Tina: “This to me is the most important of all of the things I know and all the things I’ve ever studied or written about or talked about. This is the one most important thing.”
Audrey: “About 10 years ago when the Whole Brain Child came out, it wasn’t as hard to show up as parents. Now, we are so fragmented and it’s more normal to be distracted and not present. It’s so interesting to me how the concept of mindfulness has exploded. Basically, it’s just being where you are and with the person you’re with. It’s not some crazy concept, it’s just something that now we need to intentionally practice because it’s no longer common.”
Tina: “This whole achievement-based way that we define success, and the focus on what kind of college your kid gets into, has really driven our parenting to this kind of hyper-parenting space where it’s even harder to be present and see our kids and know our kids. That hyper-parenting is seen as the norm. And that’s not what the science says that we should be doing, it’s kind of the opposite.”
Tina: “It’s the experience we have, in particular, the repeated experiences, and even more particularly repeated relational experiences that have a huge impact on how our brain wires. So if our homes are frenetic and chaotic, and we’re constantly over-scheduled and distracted and disconnected, constantly trying to just make it to the next thing, those are the kinds of experiences that are wiring the brain for that kind of pace, hyper-alert and never calm. It breeds anxiety. Instead think about how we can create environments or relationships that are actually safe havens, a safe harbor for the ship out in the storm.”
Tina: “Attachment really is a mammal thing. It goes beyond humans and at it’s basic, its that when we are in danger or distress, we go to an attachment figure that will help us be safe and survive. We are biologically programmed to choose someone to help us. So when parents provide that secure attachment, which looks like the 4 S’s of safe, seen, soothed, then over time that leads to secure.”
Tina: “You can imagine how powerful it is to give the gift of security to kids because then they find relationships, like friends and partners, that they expect to see them and show up for them. Ultimately what happens is that their brain is wired to provide the 4 S’s for themselves, so they can help themselves feel safe, seen and soothed.”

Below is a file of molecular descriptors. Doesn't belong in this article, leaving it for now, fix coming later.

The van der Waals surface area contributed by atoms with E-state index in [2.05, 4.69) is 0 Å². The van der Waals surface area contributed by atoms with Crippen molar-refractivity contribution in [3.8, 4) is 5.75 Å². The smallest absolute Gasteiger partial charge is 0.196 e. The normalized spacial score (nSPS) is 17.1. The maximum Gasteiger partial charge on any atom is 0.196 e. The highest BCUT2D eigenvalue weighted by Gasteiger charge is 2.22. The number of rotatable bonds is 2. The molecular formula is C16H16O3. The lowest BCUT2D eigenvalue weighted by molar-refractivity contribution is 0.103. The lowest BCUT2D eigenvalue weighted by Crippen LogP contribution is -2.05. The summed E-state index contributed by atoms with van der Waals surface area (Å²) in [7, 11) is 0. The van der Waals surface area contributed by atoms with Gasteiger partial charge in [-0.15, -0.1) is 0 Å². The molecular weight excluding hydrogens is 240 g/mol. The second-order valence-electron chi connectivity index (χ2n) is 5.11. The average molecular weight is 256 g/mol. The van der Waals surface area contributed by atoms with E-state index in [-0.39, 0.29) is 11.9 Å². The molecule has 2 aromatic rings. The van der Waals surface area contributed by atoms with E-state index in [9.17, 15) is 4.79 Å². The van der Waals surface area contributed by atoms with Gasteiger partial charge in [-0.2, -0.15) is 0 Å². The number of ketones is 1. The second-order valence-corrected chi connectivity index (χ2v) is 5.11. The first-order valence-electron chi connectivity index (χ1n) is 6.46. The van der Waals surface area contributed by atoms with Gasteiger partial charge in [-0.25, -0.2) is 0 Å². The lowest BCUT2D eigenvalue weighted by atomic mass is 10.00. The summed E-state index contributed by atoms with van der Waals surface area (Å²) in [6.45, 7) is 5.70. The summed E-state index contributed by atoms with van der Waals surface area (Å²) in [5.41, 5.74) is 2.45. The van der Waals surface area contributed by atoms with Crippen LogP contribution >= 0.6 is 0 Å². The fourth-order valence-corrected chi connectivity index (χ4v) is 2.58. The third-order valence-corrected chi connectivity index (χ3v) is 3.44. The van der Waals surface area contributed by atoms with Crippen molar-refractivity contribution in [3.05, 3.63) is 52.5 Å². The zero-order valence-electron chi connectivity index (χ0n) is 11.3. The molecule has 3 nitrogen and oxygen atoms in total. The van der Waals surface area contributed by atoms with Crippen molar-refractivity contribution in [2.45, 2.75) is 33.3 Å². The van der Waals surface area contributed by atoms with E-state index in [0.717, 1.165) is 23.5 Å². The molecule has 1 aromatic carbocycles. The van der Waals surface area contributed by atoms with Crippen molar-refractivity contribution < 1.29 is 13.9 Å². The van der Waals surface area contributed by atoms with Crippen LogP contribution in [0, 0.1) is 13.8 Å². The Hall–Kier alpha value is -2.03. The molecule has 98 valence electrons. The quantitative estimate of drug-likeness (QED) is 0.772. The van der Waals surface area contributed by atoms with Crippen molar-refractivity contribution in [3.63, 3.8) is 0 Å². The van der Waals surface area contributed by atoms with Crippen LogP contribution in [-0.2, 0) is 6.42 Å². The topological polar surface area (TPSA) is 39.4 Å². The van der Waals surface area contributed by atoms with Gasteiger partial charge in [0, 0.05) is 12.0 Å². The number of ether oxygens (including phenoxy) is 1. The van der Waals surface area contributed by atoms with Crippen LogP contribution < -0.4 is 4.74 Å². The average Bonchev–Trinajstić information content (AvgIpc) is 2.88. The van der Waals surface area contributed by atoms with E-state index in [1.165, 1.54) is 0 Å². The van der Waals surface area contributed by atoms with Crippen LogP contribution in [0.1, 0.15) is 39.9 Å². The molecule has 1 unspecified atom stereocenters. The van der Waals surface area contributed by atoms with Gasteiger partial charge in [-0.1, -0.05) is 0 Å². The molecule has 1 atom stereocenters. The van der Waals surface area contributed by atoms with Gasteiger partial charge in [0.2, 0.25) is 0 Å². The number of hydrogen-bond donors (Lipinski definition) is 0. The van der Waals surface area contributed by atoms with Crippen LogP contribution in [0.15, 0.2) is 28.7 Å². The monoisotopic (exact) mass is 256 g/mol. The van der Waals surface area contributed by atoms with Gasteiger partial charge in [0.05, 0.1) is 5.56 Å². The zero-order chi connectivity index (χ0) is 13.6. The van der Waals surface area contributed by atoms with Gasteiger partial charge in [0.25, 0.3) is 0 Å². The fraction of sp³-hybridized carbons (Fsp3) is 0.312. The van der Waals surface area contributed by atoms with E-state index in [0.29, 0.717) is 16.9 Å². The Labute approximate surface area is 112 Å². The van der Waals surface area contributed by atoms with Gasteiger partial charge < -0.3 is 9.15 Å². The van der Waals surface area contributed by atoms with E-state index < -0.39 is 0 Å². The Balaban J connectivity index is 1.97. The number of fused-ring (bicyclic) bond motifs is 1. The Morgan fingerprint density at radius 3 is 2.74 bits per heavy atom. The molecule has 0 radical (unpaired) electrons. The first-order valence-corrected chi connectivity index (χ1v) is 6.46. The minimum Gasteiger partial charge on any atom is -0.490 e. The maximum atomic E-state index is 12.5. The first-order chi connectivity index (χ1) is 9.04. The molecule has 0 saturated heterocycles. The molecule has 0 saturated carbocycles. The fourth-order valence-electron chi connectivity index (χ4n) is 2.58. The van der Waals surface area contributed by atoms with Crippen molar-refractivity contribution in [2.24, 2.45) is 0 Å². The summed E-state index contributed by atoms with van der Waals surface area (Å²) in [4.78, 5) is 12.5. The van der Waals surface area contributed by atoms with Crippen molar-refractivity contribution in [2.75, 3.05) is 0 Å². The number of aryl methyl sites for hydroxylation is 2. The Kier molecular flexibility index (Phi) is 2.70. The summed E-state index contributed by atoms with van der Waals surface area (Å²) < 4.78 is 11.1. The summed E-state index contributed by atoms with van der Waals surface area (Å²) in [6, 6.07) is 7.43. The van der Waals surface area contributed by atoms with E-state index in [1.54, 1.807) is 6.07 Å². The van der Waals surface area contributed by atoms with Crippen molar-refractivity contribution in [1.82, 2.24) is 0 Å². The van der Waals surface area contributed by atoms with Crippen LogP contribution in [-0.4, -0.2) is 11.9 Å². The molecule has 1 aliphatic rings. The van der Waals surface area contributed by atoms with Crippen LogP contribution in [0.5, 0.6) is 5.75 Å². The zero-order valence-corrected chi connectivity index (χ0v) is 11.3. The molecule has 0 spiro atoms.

Audrey: “Sometimes when parents think of the word safe, it can lead to over-parenting and not allowing our kids to climb up the jungle gym or do these things that are a little bit risky. Keeping your kids safe does not mean putting the bubble wrap on and not letting them ever go anywhere or do anything.”
Tina: “If we overprotect them, that is actually not making them safe. That makes them fragile. The way we learn how to be resilient and how to handle difficult things is by practicing sitting in, dealing with and walking through difficult stuff.”
Tina: “It means walking with them through it and allowing them to do it. It’s also not permissive. It’s also having boundaries where your kids know that you mean business and you’re going to hold the boundary. That actually makes them feel safe.”
Tina: “Just showing up in that moment with my presence is all my child really needs. That’s the key.”
Tina: “There are so many competing things for what we should be doing as parents. We beat ourselves up for not doing enough and there are moments when I don’t know what to do or if my instinct is right.”
Audrey: “It’s not about being permissive. When your child’s upset about something, it’s not about giving in to them. In fact, that’s not right. You need to hold the boundary, but you can do it nicely. I think parents sometimes think they have to be harsh to hold a boundary because maybe that’s what was modeled for them.”
Tina: “The most important thing at any given moment is to really be present. We need to do our own work and have our own self-care so that we have the capacity to do it.”
Tina: “If we didn’t have that modeled for us or we didn’t have our brains wired in that way because we had parents who were scary or who were emotionally dismissing or who made things worse instead of soothing us, we need to make sure we have people in our lives that show up for us and give us the 4 S’s so that our tank gets full so that we can do that.”
Tina: “I think it’s such a good way to live. It’s not just with our kids, but you know, when you’re in the store checking out, making sure you’re not on your phone and you’re making eye contact with the person and just asking how are you today? Or you know, has it been really busy? Be present in whatever moments you have because it’s better for the world.”
Audrey: “We don’t have to be perfect, we can just do the basic human showing up stuff.”
Tina: “That’s also a good thing to remember: Not perfect, but present. That’s just a good little mantra.”
Other Books by Tina Payne Bryson and Dr. Dan Siegel: